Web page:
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Program Information
Talking Radical Radio
Interview
Natalie Jackett
 Scott Neigh  Contact Contributor
Natalie Jackett is a student in Legal Studies at Carleton University in Ottawa and the trans event coordinator for Rainbow Ottawa Student Experience (until recently known as Rainbow Carleton). They talk about transphobia in Canada, about a successful recent collective action that shut down an instance of anti-trans politics, and about what it looks like to be in solidarity with trans people.
Hosted and produced by Scott Neigh.
Natalie Jackett is a fourth year undergraduate student in Legal Studies at Carleton University in Ottawa. They are also the trans event coordinator for Rainbow Ottawa Student Experience (or ROSE), which was known until recently as Rainbow Carleton. Scott Neigh interviews Jackett about transphobia in Canada, about a successful recent collective action that shut down an instance of anti-trans politics, and about what it looks like to be in solidarity with trans people.

The group began as a Discord channel organized by Carleton’s official LGBTQ+ student group early in the COVID-19 pandemic, as a way for queer and trans students to connect while in-person campus services were shut down. It soon became an independent group, and in November extended its mandate to include students throughout the city. One of the group’s concerns has been the increase in transphobia in recent years.

Struggles by trans people and their allies have won some ground over the last decade in terms of things like public visibility and understanding of trans issues, formal human rights protections, access to gender-affirming health care, and the reduction of certain kinds of administrative barriers in some jurisdictions.

However, the impacts of those victories remain modest in scope and unevenly experienced. In most places in Canada, for instance, trans people still face significant barriers in accessing gender-affirming health care. Almost half of white trans people and 94% of Black trans people worry about harassment from police and security. Research in one Ontario region in 2019 found trans people were more than eight times as likely as cis people to be unemployed and looking for work, and it has been broadly found that trans people are much more likely to be low income and to face employment discrimination. A 2021 report found that about one-fifth of trans people have experienced a transphobic physical or sexual assault in the last five years, more than one-third have experienced physical intimidation or threats, and more than two-thirds have experienced verbal harassment, while 64% of trans people report avoiding certain kinds of public spaces to avoid being harassed or outed.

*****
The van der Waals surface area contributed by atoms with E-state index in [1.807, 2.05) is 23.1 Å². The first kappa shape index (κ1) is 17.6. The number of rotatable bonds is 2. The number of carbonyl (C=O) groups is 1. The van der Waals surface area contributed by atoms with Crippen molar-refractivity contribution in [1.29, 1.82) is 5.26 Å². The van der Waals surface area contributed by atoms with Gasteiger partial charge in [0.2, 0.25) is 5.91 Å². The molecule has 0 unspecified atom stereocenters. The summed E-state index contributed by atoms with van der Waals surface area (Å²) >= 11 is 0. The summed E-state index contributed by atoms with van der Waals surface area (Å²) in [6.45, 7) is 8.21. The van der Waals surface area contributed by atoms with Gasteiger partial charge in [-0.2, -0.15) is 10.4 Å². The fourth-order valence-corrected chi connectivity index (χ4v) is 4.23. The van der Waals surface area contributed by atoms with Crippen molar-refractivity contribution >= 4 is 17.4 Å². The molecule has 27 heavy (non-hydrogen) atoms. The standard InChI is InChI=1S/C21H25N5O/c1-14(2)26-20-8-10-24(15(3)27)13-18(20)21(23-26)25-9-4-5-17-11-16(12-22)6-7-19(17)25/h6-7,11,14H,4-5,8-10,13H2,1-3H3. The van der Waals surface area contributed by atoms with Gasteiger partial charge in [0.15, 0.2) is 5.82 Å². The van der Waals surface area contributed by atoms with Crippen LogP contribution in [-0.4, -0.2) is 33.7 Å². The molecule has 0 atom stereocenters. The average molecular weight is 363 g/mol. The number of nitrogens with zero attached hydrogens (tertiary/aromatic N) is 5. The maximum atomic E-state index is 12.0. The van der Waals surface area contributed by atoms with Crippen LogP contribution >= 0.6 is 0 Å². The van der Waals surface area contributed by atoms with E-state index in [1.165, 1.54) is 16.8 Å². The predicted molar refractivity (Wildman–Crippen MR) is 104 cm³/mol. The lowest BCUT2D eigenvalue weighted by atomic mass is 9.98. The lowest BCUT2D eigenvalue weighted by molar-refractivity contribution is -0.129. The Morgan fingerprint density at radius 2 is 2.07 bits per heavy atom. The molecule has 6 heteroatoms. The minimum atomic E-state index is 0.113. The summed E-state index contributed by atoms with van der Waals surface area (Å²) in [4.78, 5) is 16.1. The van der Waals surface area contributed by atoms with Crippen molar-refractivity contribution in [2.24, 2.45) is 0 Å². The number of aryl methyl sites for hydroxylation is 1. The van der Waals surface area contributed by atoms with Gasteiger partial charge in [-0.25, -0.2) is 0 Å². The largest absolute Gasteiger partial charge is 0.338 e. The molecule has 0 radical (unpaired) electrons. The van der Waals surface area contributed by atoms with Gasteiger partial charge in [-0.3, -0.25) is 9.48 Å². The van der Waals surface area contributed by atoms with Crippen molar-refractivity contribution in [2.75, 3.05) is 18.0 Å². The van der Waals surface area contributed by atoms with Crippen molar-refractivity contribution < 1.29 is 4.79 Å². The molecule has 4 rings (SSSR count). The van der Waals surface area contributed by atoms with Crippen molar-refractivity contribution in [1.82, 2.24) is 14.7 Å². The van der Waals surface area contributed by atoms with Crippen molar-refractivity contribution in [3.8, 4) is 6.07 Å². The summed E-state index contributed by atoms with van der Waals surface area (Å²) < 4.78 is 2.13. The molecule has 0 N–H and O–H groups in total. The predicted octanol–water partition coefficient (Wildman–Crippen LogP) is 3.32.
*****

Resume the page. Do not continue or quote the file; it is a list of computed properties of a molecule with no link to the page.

As well, in the last few years there has been a dramatic resurgence of virulent anti-trans politics around the world, notably including in the US and the UK. At least so far, this has been somewhat less present in Canada, but there are signs that it is growing – Jackett cites a marked increase in attacks on trans people in the Ottawa community, and renewed efforts by anti-trans campaigners to frame trans people as a threat to women and children and to deny people (especially young people) gender-affirming health care. There has also been an alarming increase in anti-trans content in the Canadian mainstream media in the second half of 2021.